Cambridge Dictionaries online Cambridge Dictionaries online

The most popular online dictionary and thesaurus for learners of English

English definition of “wiggle”

See all translations

wiggle

verb [I or T] uk   /ˈwɪɡ.l̩/ informal us  
to (cause to) move up and down and/or from side to side with small, quick movements: He tried wiggling the control stick but nothing happened. She wiggled her toes in the water. Her hips wiggle as she walks.

wiggle

noun [C] uk   /ˈwɪɡ.l̩/ us  
a small, quick movement up and down and/or from side to side: With a wiggle of her hips, she pulled up the trousers.
Translations of “wiggle”
in Spanish menear…
in French tortiller (de)…
in German wackeln (mit)…
in Chinese (Traditional) (使)扭動, (使)擺動…
in Russian вилять, покачивать…
in Turkish oyna(t)mak, kıpırda(t)mak…
in Chinese (Simplified) (使)扭动, (使)摆动…
in Polish poruszać (się)…
(Definition of wiggle from the Cambridge Advanced Learners Dictionary & Thesaurus © Cambridge University Press)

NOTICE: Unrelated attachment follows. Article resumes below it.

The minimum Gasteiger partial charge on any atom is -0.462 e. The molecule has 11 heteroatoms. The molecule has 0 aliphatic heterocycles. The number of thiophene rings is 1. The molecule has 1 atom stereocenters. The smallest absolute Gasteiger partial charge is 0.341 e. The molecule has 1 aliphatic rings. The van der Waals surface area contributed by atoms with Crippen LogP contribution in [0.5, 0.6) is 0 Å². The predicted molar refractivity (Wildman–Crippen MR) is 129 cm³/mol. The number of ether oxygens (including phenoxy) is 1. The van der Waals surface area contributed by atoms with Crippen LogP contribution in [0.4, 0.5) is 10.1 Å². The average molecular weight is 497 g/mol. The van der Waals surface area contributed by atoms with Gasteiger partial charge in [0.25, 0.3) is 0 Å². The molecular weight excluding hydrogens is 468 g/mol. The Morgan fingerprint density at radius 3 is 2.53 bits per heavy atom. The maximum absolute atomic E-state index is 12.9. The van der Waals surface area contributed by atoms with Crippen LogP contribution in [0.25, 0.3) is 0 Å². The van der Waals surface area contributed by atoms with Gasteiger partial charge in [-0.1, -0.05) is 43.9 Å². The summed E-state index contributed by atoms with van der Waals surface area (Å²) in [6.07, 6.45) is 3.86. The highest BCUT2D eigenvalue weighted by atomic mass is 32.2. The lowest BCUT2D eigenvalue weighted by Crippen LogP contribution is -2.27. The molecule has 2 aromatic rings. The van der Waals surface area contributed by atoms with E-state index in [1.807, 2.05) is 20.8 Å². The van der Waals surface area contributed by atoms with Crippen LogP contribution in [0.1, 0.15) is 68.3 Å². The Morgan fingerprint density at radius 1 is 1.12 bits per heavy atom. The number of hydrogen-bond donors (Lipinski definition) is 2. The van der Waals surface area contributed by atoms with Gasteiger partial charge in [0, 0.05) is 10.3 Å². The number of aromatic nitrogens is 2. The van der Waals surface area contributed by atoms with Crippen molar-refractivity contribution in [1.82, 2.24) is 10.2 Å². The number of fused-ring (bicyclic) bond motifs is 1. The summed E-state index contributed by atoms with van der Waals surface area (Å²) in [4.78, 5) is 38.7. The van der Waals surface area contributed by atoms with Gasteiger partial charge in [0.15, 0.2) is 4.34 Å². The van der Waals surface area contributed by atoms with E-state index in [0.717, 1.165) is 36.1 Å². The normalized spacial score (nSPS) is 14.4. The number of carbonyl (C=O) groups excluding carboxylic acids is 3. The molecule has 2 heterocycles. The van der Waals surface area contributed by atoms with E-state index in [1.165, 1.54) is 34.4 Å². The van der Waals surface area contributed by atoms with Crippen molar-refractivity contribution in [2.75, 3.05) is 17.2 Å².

What is the pronunciation of wiggle?
Add Cambridge dictionaries to your browser to your website

More meanings of “wiggle”

Definitions of “wiggle” in other dictionaries

Word of the Day

exercise

physical activity that you do to make your body strong and healthy

Word of the Day

Byronic, Orwellian and Darwinian: adjectives from names.

by Liz Walter,
April 15, 2015
Becoming an adjective is a strange kind of memorial, but it is often a sign of a person having had real influence on the world. Science is full of examples, from Hippocrates, the Greek medic born around 460 BC, who gave his name to the Hippocratic Oath still used by doctors today,

Read More 

bio-inspiration noun

April 13, 2015
the adoption of patterns and structures found in nature for the purposes of engineering, manufacturing, science, etc. The MIT researchers actually aren’t the only robotics team to turn to cheetahs for bio-inspiration.

Read More